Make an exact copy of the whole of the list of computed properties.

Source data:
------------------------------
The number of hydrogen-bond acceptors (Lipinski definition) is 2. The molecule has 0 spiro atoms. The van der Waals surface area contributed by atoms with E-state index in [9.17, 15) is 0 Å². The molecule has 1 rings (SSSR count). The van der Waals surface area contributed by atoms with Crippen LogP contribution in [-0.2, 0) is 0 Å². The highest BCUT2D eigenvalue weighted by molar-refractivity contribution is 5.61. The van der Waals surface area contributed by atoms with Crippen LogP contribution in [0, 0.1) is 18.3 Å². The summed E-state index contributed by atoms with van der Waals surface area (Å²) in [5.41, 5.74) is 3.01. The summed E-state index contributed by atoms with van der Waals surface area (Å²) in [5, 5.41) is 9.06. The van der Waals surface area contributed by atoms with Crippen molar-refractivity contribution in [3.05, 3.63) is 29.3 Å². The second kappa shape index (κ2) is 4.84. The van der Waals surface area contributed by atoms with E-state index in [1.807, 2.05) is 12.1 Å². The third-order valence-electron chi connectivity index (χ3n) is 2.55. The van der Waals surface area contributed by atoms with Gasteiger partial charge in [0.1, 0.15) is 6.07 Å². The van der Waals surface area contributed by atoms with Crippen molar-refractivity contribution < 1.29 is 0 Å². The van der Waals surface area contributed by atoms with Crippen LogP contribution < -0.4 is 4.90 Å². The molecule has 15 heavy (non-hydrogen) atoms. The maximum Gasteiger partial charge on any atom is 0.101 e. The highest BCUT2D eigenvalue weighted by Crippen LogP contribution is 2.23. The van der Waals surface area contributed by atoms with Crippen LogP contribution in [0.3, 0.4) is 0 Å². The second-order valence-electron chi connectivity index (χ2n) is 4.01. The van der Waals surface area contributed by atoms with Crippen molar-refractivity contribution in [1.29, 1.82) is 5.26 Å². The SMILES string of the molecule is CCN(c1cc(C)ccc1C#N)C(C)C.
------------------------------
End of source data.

The number of hydrogen-bond acceptors (Lipinski definition) is 2. The molecule has 0 spiro atoms. The van der Waals surface area contributed by atoms with E-state index in [9.17, 15) is 0 Å². The molecule has 1 rings (SSSR count). The van der Waals surface area contributed by atoms with Crippen LogP contribution in [-0.2, 0) is 0 Å². The highest BCUT2D eigenvalue weighted by molar-refractivity contribution is 5.61. The van der Waals surface area contributed by atoms with Crippen LogP contribution in [0, 0.1) is 18.3 Å². The summed E-state index contributed by atoms with van der Waals surface area (Å²) in [5.41, 5.74) is 3.01. The summed E-state index contributed by atoms with van der Waals surface area (Å²) in [5, 5.41) is 9.06. The van der Waals surface area contributed by atoms with Crippen molar-refractivity contribution in [3.05, 3.63) is 29.3 Å². The second kappa shape index (κ2) is 4.84. The van der Waals surface area contributed by atoms with E-state index in [1.807, 2.05) is 12.1 Å². The third-order valence-electron chi connectivity index (χ3n) is 2.55. The van der Waals surface area contributed by atoms with Gasteiger partial charge in [0.1, 0.15) is 6.07 Å². The van der Waals surface area contributed by atoms with Crippen molar-refractivity contribution < 1.29 is 0 Å². The van der Waals surface area contributed by atoms with Crippen LogP contribution < -0.4 is 4.90 Å². The molecule has 15 heavy (non-hydrogen) atoms. The maximum Gasteiger partial charge on any atom is 0.101 e. The highest BCUT2D eigenvalue weighted by Crippen LogP contribution is 2.23. The van der Waals surface area contributed by atoms with Crippen LogP contribution in [0.3, 0.4) is 0 Å². The second-order valence-electron chi connectivity index (χ2n) is 4.01. The van der Waals surface area contributed by atoms with Crippen molar-refractivity contribution in [1.29, 1.82) is 5.26 Å². The SMILES string of the molecule is CCN(c1cc(C)ccc1C#N)C(C)C.